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Matthew C. Sniegowski, Michael Erlanger, Jeffrey Olson; Ocular Surface Temperature Differences between Phakic and Pseudophakic Patients. Invest. Ophthalmol. Vis. Sci. 2012;53(14):109.
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There are a variety of studies in the literature that have correlated the association between OST and various eye diseases, e.g glaucoma, dry eye syndrome, retinal vein occlusion and diabetic retinopathy. Many of these studies have demonstrated a small, but statistically significant temperature difference, on the order of 0.5 º C. The purpose of this study was to determine if there are differences of similar magnitude that can be attributable to previous cataract surgery with intraocular lens placement when compared to phakic eyes.
A total of 56 eyes from 28 patients were imaged and analyzed. A Flir T400 (Flir, Boston, MA), 320x240 pixel, digital thermal camera was used to take simultaneous digital and thermal photographs. The images were all analyzed with the Flir Webviewer (www.flir.com). A total of five points were measured on each cornea. We used this average of five corneal temperature measurements to attempt to minimize any bias on the basis of conjunctival vascularity.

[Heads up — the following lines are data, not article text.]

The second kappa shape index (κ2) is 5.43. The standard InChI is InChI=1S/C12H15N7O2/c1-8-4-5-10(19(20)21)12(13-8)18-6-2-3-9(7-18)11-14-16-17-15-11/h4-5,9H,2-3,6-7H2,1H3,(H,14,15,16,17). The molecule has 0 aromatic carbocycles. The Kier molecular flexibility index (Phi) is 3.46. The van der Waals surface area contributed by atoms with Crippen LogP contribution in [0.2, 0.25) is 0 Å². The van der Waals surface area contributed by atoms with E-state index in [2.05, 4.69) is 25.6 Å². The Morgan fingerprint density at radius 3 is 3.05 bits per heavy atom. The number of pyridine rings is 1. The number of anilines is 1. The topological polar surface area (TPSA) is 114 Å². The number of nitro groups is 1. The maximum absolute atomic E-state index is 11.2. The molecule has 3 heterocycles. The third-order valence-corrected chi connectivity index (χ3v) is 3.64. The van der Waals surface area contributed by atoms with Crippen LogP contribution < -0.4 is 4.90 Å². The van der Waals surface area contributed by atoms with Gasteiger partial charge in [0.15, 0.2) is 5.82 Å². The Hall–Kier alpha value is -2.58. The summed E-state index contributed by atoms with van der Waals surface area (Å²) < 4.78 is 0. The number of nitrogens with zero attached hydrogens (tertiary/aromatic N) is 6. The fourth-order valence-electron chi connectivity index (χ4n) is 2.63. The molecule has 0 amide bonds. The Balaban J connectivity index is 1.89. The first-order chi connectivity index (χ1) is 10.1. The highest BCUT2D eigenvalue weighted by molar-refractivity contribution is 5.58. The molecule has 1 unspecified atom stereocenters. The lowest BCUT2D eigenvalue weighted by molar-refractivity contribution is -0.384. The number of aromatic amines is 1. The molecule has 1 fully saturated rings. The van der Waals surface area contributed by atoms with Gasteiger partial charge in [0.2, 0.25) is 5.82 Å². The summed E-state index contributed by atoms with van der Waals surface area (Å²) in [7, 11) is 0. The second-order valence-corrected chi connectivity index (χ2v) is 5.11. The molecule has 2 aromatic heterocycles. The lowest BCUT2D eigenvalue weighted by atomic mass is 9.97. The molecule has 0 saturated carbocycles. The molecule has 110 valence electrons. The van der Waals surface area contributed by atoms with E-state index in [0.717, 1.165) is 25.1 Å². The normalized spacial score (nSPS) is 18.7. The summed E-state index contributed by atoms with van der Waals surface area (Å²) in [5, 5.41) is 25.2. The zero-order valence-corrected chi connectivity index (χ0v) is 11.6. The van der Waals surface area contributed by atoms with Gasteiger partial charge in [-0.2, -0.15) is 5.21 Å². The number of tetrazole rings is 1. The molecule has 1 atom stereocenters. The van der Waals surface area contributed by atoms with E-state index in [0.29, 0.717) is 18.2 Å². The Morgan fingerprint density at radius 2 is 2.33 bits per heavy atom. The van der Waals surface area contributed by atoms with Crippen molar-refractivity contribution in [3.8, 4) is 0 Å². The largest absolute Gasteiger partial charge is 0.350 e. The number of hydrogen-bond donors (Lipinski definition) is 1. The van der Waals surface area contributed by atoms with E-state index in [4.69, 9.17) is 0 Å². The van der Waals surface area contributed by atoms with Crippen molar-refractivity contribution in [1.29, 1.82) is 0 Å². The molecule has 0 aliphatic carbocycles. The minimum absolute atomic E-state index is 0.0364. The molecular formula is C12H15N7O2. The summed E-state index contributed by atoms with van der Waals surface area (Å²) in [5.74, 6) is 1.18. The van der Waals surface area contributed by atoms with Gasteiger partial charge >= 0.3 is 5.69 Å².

We evaluated sixteen patients with pseudophakia and noted that their average OST was 34.97 º C (range 31.575 to 37.525 º C), when looking at the difference between OST and forehead temperature we noted that on average the OST was 0.14 º C (range -2.425 to + 1.225 º C) warmer than the forehead temperature. This was compared with phakic patients who had an average OST of 34.23 º C (range 30.6 to 36.85 º C) and that the difference from the forehead on average was 0.31 º C cooler (range -3.75 to +1.8 º C).
We have noted in our study that ocular surface temperature differences are often small and can be significantly affected by the phakic status of the patient, something that has not been controlled for in prior studies. Infrared thermography is an exciting technology will have numerous clinical application in both ophthalmology and medicine in general as the technology continues to improve and devices become more and more clinically accessible.
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